Wyspiański died prematurely, aged 38, but the movement also gave rise to the Zakopane style of architecture and interior decoration, based on local construction, carving, and embroidery traditions from the Tatra Mountains. Stanislaw Witkiewicz was the founder and main proponent of the Zakopane style. Examples of his work include the architectural model of the most famous building created in the style, House under the Firs (1899), made for the 1900 Exposition Universelle in Paris to promote the Zakopane style abroad. The Zakopane style was developed before Witkiewicz became aware of John Ruskin and William Morris, but he later said that his work had unknowingly fulfilled the theories of these British reformers.
The work of another significant Zakopane-based Young Poland figure, Karol Klosowski is also explored in the exhibition. Klosowski was a prolific sculptor and woodcarver, painter, textile and furniture designer, paper-cutter, and creator of Zakopane’s Silent Villa (Willa Cicha). Every element of this villa was meticulously hand-crafted by Klosowski with ornamental lace designs and paper cuttings on show here.
The bold and intimate watercolours of Maria Pawlikowska-Jasnorzewska can also be seen, including Jan Pawlikowski in a Cosmic Setting (c.1918) — a portrait of her second husband, forming part of a series depicting him among planets on a cosmic scale.
Stained Glass Workshop and MuseumApollo: Copernicus’s Solar System After Stanislaw Wyspianski’s stained glass (1905) for Medical Society, Kraków, contemporary recreation by artist and master-craftsman Piotr Ostrowski, made at the Young Poland Krakow Stained Glass Company (2017)
The final section of the exhibition then looks at works produced by the Kraków Workshops (1913-26), a commercial cooperative of architects, craftsmen, and artisans, whose work sought to synthesise traditional craft with modern techniques. These include never-before-exhibited Christmas-tree decorations, made of simple and natural materials such as paper, beans, and eggshells, which include Polish Christmas characters such as manger animals, St Nicholas, a fish, and the devil (a nativity character in Poland).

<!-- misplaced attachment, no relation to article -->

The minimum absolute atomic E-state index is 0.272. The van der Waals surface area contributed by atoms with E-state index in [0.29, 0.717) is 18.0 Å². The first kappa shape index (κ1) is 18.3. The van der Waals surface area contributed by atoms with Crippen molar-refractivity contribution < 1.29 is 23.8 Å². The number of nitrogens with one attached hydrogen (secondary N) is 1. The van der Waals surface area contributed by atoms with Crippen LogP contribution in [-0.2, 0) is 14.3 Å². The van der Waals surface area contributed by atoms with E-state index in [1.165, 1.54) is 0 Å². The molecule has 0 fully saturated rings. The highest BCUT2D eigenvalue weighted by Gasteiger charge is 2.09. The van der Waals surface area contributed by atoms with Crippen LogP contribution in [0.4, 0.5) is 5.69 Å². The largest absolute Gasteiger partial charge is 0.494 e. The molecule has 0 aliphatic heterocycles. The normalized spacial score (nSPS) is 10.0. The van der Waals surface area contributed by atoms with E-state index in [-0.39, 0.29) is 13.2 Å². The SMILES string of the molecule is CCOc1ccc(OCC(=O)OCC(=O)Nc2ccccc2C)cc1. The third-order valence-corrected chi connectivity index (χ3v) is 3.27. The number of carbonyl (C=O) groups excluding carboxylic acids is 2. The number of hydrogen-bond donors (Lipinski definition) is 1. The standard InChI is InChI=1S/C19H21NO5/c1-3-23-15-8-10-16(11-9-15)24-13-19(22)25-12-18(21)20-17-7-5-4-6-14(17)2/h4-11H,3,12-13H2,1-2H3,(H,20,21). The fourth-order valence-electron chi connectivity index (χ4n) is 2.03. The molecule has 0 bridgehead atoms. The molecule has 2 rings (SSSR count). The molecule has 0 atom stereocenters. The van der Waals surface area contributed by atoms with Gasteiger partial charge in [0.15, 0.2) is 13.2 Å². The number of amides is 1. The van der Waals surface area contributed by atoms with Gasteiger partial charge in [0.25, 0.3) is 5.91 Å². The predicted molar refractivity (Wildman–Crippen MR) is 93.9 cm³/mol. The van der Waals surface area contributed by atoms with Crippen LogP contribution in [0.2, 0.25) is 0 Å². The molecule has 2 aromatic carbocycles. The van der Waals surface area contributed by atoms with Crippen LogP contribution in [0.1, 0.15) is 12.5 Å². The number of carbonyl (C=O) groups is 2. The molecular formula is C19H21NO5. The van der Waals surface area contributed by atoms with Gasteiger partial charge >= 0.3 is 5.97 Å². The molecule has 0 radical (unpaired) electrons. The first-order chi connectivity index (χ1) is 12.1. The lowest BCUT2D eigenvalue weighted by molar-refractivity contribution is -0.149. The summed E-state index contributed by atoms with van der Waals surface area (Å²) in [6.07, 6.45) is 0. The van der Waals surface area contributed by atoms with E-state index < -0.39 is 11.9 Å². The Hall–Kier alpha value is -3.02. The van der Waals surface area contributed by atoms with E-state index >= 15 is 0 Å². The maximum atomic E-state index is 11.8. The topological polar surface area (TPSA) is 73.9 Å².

Young Poland was part of an international Arts and Crafts movement that, as identified by Linda Parry and Karen Livingstone, developed initially in Britain before flourishing in Europe and America from the 1880s until the First World War. Like the movement in Britain, Young Poland initiated a flourishing of religious and ecclesiastical art. In addition to a range of church designs by Wyspiański and Mehoffer, the exhibition includes a design by their tutor, Jan Matejko, for St Mary’s Basilica, Wlastimil Hofman’s Confession, images by Klosowski showing crafts and craftspeople as sacred, an Expulsion from Eden by Pawlikowska-Jasnorzewska, and a binding for the Missale Romanum produced especially for an exhibition of church art in Vienna in 1912.
The movement was “based on an ideology revolving around moral and social values, striving to change the world”; and Wyspiański and Mehoffer were key figures, as also were the artists featured in the Hungarian Art Museum exhibition. The spirituality of the movement is seen not solely in the extent to which churches were built and decorated (5000 Arts and Crafts-style churches in the UK, for example, between 1884 and 1918), contributing to the revival of Christian art for which Denis was looking, but also through themes of sacrifice and redemption. Thus, within Young Poland, the suffering of Poles was viewed as having a deeper, spiritual meaning that would serve to redeem Europe.
“Young Poland” is at the William Morris Gallery, Lloyd Park, Forest Road
Walthamstow, London E17, until 30 January 2022. Phone 020 8496 4390. www.wmgallery.org.uk